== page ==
Geography and Landscape
Geography and Landscape
Cities in THAILAND
Thailand (official name: Ratcha Anachak Thai, short form: Prades of Prathet Thai, Muang-Thai = 'land of the free people' until 1939 in Europe known as Siam), is a kingdom in Southeast Asia and is located on the Indochina peninsula.
Photo: Public domain
From north to south Thailand measures a maximum of 1500 kilometers and from east to west 800 kilometers. At its narrowest point, the isthmus of Kra Buri, Thailand is only 13 kilometers wide.
Thailand is bordered to the northeast by Cambodia (803 km), in the north to Laos (1754 km), in the west to Myanmar(1800 km: former Burma) and in the south at Malaysia (506 km).
Southern Thailand consists of a long peninsula of more than 1200 kilometers, which is bordered on the west by the Andaman Sea as part of the Indian Ocean, and to the east by the Gulf of Thailand as the last offshoot of the South China Sea. Off the coast are hundreds of small and large islands, both on the west coast and on the east coast.
Phuket (Malaysian: bukit = hill) is located in the Andaman Sea just off the coast of Phang-nha province and is Sarasin Bridge connected to the mainland. With 810 km2 it is Thailand's largest island. Ko Chang is the second island with 500 km2, Samui is the largest island in the Gulf of Thailand with 247 km2.
Thailand has a varied landscape with forested mountains, deep valleys with fast-flowing rivers, cultivated fields with large waterways, dense rainforests and areas with barren, dry soil.
About half of Thailand is mountainous and land can be divided into four natural landscapes:
The Northern Thai mountain country consists of the last foothills of the Himalayas, which run more or less parallel to each other from north to south. Along the western border with Burma, a young fold of mountains extends that decreases in height from north (mean elevation 1500-2500 m) to south (50-100 m). Thai mountain country (average altitude 1500 m), cut by the four main source rivers of the Chao Phraya into a number of mountain ranges, valleys and basins. The narrow valleys are formed by the rivers Nan, Yom, Wang and Ping.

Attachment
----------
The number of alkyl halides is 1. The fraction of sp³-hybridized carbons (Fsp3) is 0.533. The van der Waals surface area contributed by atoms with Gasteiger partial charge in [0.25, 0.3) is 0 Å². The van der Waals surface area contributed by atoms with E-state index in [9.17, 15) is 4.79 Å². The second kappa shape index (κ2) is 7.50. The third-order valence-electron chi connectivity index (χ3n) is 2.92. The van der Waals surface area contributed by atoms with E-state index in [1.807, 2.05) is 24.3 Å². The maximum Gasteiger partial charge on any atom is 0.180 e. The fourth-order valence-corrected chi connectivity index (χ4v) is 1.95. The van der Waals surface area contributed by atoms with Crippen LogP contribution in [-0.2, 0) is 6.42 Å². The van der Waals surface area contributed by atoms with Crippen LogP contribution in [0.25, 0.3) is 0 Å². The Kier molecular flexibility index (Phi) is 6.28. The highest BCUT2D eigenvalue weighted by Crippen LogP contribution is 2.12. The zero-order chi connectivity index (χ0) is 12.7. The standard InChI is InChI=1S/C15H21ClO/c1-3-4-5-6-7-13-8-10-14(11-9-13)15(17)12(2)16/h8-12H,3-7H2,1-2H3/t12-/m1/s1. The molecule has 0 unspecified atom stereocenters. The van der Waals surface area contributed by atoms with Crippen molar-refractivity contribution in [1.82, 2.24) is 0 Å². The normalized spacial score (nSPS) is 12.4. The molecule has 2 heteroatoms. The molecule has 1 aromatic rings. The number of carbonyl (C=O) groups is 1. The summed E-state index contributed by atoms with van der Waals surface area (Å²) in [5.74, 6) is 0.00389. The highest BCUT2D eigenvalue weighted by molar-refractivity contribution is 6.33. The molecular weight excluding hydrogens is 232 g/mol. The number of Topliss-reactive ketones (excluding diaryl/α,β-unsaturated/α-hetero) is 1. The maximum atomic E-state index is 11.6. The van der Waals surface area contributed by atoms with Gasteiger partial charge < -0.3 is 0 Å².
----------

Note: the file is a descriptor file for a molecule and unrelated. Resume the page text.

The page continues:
The Doi Inthanon or Angka in the western highlands is Thailand's highest peak at 2,576 meters. This region is also known for its spectacular waterfalls and an abundance of caves hidden in the limestone mountains.
The central lowlands to the south of the Northern Thai mountainous region is a fertile swamp bed that is very suitable for rice cultivation, and is made up of the silt produced by the Chao Phraya or Mae Nam (mother of waters) and other rivers (Wang, Ping, Yom, Nan, among others) is argued. The area has almost the shape of a rectangle and measures approximately 200 by 440 kilometers. The flat land is bordered on the north and west by mountains and on the east by the ridges on the border with the Khorat plateau. This area includes the metropolis Bangkok and it is also the main industrial area.
The Chao Phraya is Thailand's main waterway, which originates in to the north and just below the capital Bangkok flows into the Gulf of Thailand. Annually the delta grows about six meters due to siltation.
The Khorat plateau, which covers Northeast Thailand (Isan), is cup-shaped, bordered on the north and east by the Mekong and on the west and south with mountains. The plateau is separated from the Central Plain by steep slopes, up to more than 1000 meters high, and ends in the southeast on the Dangrek Mountains on the border with Cambodia.
The soil consists mainly of barren fine-sandy loam, the poorest part of the country. Yet the poor soil consists almost entirely of arable land. This area used to be covered with extensive forests, which, however, have almost completely disappeared due to intensive exploitation. It is estimated that less than 50 years ago, 70% of Thailand was forested; nowadays it is only 15%. Reforestation programs have had little success, on the contrary, forest areas are still being illegally cut down.
Photo:Jeremy Holton Creative Commons Attribution 3.0 Unported no changes made
The main rivers are the Chi and Mun, which flow into the Mekong, the fifth largest river in the world.
The Thai headland in the south is occupied by foothills of the western mountainous region, with mostly narrow coastal plains on both sides. The coast is strongly articulated and the interior consists of hills and rain forests. The mountains here are foothills of the Cardamom Mountains, a Cambodian mountain range that gradually rises from 500 to 1,600 meters. Off the coast are many small islands, of which the tourist Phuket in the Andaman Sea and Ko Samui in the Gulf of Thailand are the best known. Most notable in this area are the gigantic limestone formations rising from the Andaman Sea.
Click the menu button at the top left of the screen for more information
Clutterbuck, M. / Thailand
Davies, B. / Thailand
Forbes, A. / Thailand
Hahn, W. / Thailand
Hauser, S. / Thailand : mensen, politiek, economie, cultuur, milieu
Koninklijk Instituut voor de Tropen
Hoskin, J. / Thailand
Macdonald, P. / Thailand
Miethig, M. / Thailand
Peterse, L. / Thailand
Steinmetz, P. / Thailand
Uitgeversmaatschappij The Reader’s Digest
CIA - World Factbook
BBC - Country Profiles
Copyright: Team Landenweb